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Josef Krips (요제프 크립스)

출생국가

Wien, Austria

활동년도

1902/04/08~1974/10/1

76

Josef Alois Krips (April 8, 1902 – October 13, 1974) was an Austrian conductor and violinist.

Krips was born in Vienna, Austria, and went on to become a pupil of Eusebius Mandyczewski and Felix Weingartner. In 1921 he became Weingartner's assistant at Vienna Volksoper and chorus master. Afterwards he became conductor of several different orchestras. In 1933 he returned to Vienna as a resident conductor of the Volksoper. He also became a professor at the Vienna Academy of Fine Arts in 1935.

After the Anschluss of 1938 he was forced to leave Austria. Krips moved to Belgrade, where he worked for a time with the local symphony orchestra, until Yugoslavia also became involved in World War II. For the remainder of the war he worked in a food factory.

Upon his return to Austria at the end of the war in 1945 Krips was one of the few conductors who were allowed to work, since he had not worked under the Nazi regime. He was the first conductor to lead the Vienna Philharmonic and the Salzburg Festival in the post-war period.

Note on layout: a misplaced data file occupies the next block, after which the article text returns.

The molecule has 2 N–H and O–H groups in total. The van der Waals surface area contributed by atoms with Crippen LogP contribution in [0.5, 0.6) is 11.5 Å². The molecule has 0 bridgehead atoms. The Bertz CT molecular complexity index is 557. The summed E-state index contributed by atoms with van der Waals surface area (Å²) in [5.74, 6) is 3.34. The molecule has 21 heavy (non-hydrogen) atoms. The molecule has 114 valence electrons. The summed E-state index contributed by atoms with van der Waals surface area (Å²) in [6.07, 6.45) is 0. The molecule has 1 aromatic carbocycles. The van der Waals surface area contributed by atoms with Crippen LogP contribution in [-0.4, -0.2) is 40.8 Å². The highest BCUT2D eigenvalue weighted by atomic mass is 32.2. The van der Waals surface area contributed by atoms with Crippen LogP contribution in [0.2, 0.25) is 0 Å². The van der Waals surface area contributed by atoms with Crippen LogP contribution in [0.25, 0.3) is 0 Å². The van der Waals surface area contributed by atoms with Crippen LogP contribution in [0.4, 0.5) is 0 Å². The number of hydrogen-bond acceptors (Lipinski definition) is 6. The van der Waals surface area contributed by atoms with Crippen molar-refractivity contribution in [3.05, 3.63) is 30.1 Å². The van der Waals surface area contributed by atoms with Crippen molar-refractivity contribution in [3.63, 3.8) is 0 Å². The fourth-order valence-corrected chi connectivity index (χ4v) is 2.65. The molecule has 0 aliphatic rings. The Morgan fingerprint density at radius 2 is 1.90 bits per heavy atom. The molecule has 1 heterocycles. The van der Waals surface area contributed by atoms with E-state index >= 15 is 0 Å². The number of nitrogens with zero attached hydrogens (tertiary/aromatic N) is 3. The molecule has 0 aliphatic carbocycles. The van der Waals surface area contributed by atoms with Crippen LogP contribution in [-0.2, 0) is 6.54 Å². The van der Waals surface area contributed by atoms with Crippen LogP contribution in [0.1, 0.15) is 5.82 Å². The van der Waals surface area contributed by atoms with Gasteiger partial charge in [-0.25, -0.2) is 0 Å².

From 1950 to 1954 Krips was principal conductor of the London Symphony. Afterwards he led the Buffalo Philharmonic Orchestra and the San Francisco Symphony. He made his Covent Garden debut in 1963 and his Metropolitan Opera in 1966, becoming a frequent guest conductor from then on. In 1970, he became conductor of the Deutsche Oper in Berlin. Between 1970 and 1973, he was the principal conductor of the Vienna Symphony.

Krips died in Geneva, Switzerland in 1974 at seventy-two.[1]

 

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